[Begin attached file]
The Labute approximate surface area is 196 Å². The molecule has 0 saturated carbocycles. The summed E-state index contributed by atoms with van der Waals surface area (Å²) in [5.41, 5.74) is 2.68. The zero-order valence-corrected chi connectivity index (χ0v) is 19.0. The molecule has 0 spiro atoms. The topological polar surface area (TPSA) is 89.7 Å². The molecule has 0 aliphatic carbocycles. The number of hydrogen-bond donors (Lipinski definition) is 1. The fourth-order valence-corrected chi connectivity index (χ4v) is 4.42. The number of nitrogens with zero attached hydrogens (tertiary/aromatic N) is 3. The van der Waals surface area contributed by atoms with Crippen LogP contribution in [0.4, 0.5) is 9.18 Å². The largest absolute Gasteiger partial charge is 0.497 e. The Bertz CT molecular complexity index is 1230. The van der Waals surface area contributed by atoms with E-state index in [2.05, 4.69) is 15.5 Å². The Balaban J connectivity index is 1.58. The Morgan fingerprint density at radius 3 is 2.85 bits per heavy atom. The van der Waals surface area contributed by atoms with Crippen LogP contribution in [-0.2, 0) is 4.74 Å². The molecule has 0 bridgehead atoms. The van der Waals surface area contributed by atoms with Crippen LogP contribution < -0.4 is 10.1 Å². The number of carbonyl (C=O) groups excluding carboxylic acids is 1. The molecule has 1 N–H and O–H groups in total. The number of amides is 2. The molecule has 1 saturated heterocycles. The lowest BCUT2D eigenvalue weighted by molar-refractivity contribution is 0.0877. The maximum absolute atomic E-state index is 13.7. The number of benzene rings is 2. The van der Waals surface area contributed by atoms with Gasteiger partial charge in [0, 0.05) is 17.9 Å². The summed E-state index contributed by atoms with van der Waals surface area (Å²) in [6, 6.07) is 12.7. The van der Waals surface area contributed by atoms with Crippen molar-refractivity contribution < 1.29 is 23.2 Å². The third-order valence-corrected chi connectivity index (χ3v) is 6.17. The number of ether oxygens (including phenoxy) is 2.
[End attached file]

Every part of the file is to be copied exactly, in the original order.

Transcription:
The Labute approximate surface area is 196 Å². The molecule has 0 saturated carbocycles. The summed E-state index contributed by atoms with van der Waals surface area (Å²) in [5.41, 5.74) is 2.68. The zero-order valence-corrected chi connectivity index (χ0v) is 19.0. The molecule has 0 spiro atoms. The topological polar surface area (TPSA) is 89.7 Å². The molecule has 0 aliphatic carbocycles. The number of hydrogen-bond donors (Lipinski definition) is 1. The fourth-order valence-corrected chi connectivity index (χ4v) is 4.42. The number of nitrogens with zero attached hydrogens (tertiary/aromatic N) is 3. The van der Waals surface area contributed by atoms with Crippen LogP contribution in [0.4, 0.5) is 9.18 Å². The largest absolute Gasteiger partial charge is 0.497 e. The Bertz CT molecular complexity index is 1230. The van der Waals surface area contributed by atoms with E-state index in [2.05, 4.69) is 15.5 Å². The Balaban J connectivity index is 1.58. The Morgan fingerprint density at radius 3 is 2.85 bits per heavy atom. The van der Waals surface area contributed by atoms with Crippen LogP contribution in [-0.2, 0) is 4.74 Å². The molecule has 0 bridgehead atoms. The van der Waals surface area contributed by atoms with Crippen LogP contribution < -0.4 is 10.1 Å². The number of carbonyl (C=O) groups excluding carboxylic acids is 1. The molecule has 1 N–H and O–H groups in total. The number of amides is 2. The molecule has 1 saturated heterocycles. The lowest BCUT2D eigenvalue weighted by molar-refractivity contribution is 0.0877. The maximum absolute atomic E-state index is 13.7. The number of benzene rings is 2. The van der Waals surface area contributed by atoms with Gasteiger partial charge in [0, 0.05) is 17.9 Å². The summed E-state index contributed by atoms with van der Waals surface area (Å²) in [6, 6.07) is 12.7. The van der Waals surface area contributed by atoms with Crippen molar-refractivity contribution < 1.29 is 23.2 Å². The third-order valence-corrected chi connectivity index (χ3v) is 6.17. The number of ether oxygens (including phenoxy) is 2.